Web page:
You know what’s hard? Admitting you need help. You know what is even more difficult? Actually reaching out for help.
Turns out help will not seek you out once you come to the conclusion that yes, you could use some. You have to make the call.
I have not been doing well. Two years ago my world was turned upside down when I got sick; I went from being a regular-old healthy young woman to being a woman suffering from chronic disease. What’s worse is that no one is sure what my disease is, but they are certain it is there. In their words, not mine, “We are waiting for more complications to develop.” This is a terrifying place to be. Every morning I wake up and check myself. Does anything hurt, is anything swollen, do I have a rash, how is my vision? Once I have given myself a good once-over I am able to move on with my day, confident that I’ll be ok for the next 24 hours.
This system has worked well for months. Then, post miscarriage, something shifted. The a.m. checks turned into several times a day checks. I found myself testing my vision everywhere I went. I would frantically open and close my hand, trying to confirm if the joints really hurt or if it was just fatigued from opening and closing with reckless abandon. I would obsess over my asthma to the point that I would find myself short of breath.
Last month I went to the rheumatologist for a checkup and some skin changes were noted and a very scary disease was tossed out as suspect. However, no testing was ordered since lots of things could cause these skin changes (i.e. sun damage, hormonal shifts, pregnancy). The changes were merely observed and added to the slew of things we should be watching. I was sent home and told to call them when I was pregnant.
Rather than breathe a sigh of relief, I went home distraught with a new “potential disease” to obsess about. Since then I have fired every possible symptom into Google. I have hunted high and low for research suggesting that stem cells can cure this (it is sketchy, at best). I have stared at myself in the mirror, flexing my face and my skin trying to decide if it was changing more. I have obsessed about my breathing to the point I make myself ill. My dreams, when I actually get to sleep, are peppered with nightmares of horrible diagnosis’.
All the energy I previously put into helping my body receive and accept an embryo has been shoveled into the worst spiral of panic I have ever experienced. Did you know you can fret about a symptom so much that you FEEL it starting to happen right then? If I start thinking about my skin changing it will start to feel different. If I worry about my hands tingling my fingers will start to buzz. The power of the mind is amazing and terrifying.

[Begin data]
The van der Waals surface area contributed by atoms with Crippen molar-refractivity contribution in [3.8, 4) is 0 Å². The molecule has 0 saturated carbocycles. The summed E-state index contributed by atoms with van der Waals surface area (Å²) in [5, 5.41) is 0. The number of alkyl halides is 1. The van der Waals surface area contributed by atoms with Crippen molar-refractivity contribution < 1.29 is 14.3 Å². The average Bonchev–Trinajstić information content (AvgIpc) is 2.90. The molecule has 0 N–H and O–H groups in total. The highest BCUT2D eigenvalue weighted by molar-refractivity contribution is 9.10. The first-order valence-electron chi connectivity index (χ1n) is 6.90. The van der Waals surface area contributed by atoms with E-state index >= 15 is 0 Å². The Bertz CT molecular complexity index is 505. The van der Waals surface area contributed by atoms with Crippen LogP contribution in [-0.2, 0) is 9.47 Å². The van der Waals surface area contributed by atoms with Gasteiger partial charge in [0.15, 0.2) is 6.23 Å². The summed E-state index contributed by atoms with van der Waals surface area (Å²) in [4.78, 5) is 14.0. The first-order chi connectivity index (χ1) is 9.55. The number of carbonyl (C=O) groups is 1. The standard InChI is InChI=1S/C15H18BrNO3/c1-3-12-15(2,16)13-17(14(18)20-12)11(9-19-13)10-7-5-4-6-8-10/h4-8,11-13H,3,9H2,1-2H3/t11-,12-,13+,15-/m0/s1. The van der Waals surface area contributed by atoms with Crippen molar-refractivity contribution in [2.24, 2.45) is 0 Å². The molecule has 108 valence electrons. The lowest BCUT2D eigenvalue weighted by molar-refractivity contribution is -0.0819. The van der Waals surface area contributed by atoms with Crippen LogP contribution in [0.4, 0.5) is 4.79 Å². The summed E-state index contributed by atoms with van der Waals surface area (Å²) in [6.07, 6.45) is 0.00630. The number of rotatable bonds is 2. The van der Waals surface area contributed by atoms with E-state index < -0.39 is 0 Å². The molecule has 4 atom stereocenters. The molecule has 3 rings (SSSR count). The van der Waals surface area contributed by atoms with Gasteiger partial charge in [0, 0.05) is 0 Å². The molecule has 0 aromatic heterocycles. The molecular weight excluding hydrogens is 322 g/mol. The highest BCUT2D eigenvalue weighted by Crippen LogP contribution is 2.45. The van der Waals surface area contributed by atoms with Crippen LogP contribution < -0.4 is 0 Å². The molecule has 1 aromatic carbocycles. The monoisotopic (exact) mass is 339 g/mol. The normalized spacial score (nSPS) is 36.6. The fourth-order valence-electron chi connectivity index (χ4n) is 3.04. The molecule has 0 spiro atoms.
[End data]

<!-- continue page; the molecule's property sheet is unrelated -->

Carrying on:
The only thing worse than chronic disease is the promise of chronic disease. I can’t enjoy today for fear of what tomorrow will bring.
I’m at my breaking point. I miss being able to kick back and relax on my couch, in my adorable little house, with my wonderful husband and the annoying four large fries and not be plagued by worry. I want to be able to focus 100% on this upcoming FET. I want to give it my everything but for some reason I’m stuck, frozen in fear of another unknown.
“I think I need a therapist,” I announced to the Professor recently.
“You think?” he joked.
“Seriously, I can’t keep this up. It’s exhausting and starting to affect every element of my life. I can’t seem to turn the panic off. I have reached my limit.”
“I did not know it had gotten that bad. I’ll give you my therapist’s number if you want. I like him,” he said.
I considered calling his therapist, but felt a little weird about sharing head shrinkers. I know they are bound by confidentiality and all, but what if the shrinker let something slip? While I am incredibly open with the Professor, there are parts of my panic I don’t want him to know about. He has enough on his plate – he does not need cued into my daily struggle with food, weight, panic, illness, infertility, failure, etc. I need my own doctor.
I poked around online and found a center that looks boring and corporate. The mundane appearance of it was comforting – so little in my life is mundane these days. It is close enough to my house that I can ride my bike, giving me time after the appointment to sort through my thoughts. I picked up the phone and called. For those who know me in real life you know what a huge step this is for me. I don’t do the telephone. I’m a chronically uncomfortable phone-talker, especially when I don’t know you, especially when I have to tell you I need a counselor for miscarriage, infertility and chronic autoimmune disease.
But I did it and now tomorrow at 9 a.m. I’ll go and spill my guts to a stranger who I pay to listen. I hope, no I pray, that she can help. I want to sift through all the garbage infertility and the like has tossed on me. I want to feel light and balanced again.
How many of you have sought professional help during or after infertility? How many of you suffer from crippling anxiety and/or hypochondria? How have you managed everything and restored peace in your world?